2 minute read
I was pinged the other day through LinkedIn by one of my wife’s former colleagues. Here’s the nut of her request:
… suggested that I contact you to see if you’d be willing to talk with my husband. He is currently a principal / management consultant at … and is trying to break out of the MC industry to be able to spend more time at home and less time traveling. … said that you were able to do this and I’d appreciate it if you could give him some tips for breaking free. He has always been a MC since graduating college and needs guidance on other positions / roles where he can use his skills and feel challenged. And, of course, still make a good salary.
Those of you who follow me on this blog, through my MSDN answers, through my jQuery Library for SharePoint Web Services, or via Twitter (@sympmarc) may not realize it, but I do work for a living. I have my own company called Sympraxis Consulting LLC. I don’t push it much across those vehicles much because I find it truly annoying when people push too hard. (And here I am pushing a little – I’m not perfekt, you know.)
Here’s the quick perspective that I shared in case anyone else finds it useful:
In my case, it was less “breaking out” and more “changing the rules”. I worked for some big firms, and loved it much of the time. Then I went with a very small firm (I was the third hire) and most recently started my own consultancy.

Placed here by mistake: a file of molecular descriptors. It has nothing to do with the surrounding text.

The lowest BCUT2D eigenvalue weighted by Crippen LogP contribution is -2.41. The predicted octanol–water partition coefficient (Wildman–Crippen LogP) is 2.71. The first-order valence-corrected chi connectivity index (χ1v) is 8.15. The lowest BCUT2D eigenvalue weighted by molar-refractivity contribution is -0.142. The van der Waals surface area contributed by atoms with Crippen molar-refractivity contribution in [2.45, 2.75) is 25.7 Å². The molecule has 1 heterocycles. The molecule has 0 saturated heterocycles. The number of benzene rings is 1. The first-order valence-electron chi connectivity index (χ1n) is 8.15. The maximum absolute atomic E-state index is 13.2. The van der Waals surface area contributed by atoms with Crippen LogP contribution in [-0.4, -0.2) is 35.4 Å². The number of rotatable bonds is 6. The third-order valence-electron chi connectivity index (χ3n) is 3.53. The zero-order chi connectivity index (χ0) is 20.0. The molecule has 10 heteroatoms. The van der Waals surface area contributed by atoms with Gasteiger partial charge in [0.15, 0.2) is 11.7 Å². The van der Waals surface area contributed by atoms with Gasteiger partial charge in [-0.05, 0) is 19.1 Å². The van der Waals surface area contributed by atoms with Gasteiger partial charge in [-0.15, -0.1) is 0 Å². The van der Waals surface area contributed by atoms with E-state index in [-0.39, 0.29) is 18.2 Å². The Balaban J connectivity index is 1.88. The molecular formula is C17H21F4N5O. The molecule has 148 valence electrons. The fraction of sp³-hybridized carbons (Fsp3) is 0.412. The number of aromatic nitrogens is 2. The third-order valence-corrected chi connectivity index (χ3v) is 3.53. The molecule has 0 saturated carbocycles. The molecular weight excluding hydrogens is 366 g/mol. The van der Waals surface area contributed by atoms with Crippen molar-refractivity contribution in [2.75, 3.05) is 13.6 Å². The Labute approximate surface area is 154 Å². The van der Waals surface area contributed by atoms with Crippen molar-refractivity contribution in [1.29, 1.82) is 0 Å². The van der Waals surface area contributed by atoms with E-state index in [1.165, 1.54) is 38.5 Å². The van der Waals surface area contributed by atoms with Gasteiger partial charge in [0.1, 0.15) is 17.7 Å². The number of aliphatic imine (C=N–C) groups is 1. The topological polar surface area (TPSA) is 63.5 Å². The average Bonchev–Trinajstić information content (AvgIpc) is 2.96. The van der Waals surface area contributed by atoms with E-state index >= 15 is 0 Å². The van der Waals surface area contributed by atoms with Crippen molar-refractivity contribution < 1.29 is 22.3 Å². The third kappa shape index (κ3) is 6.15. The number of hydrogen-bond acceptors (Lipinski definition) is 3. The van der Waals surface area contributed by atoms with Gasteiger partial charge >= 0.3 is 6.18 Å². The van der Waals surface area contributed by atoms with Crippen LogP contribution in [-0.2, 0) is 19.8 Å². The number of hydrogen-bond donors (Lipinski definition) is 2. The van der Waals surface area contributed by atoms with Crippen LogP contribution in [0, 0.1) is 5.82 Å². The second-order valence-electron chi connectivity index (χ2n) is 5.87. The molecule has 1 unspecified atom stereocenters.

So I still do much the same sort of work, but I do it on my terms. There are three major benefits that I see:
* I answer to every single employee, but they are all me! (I started Sympraxis Consulting with a partner, but he has moved on to a great new position.)
* I get my own rate. Low overhead, same rates, more $$$ for me and my family.
* I do the work that I choose, whether that means taking something purely for the $$$ or because it’s totally cool work.
With all benefits come some downsides:
* The work is not predictable or steady. You need to be able to deal with the gaps.
* You have to do everything yourself. That means sales (my least favorite activity, but I’ve gotten more comfortable with it) and managing QuickBooks and all of the paperwork.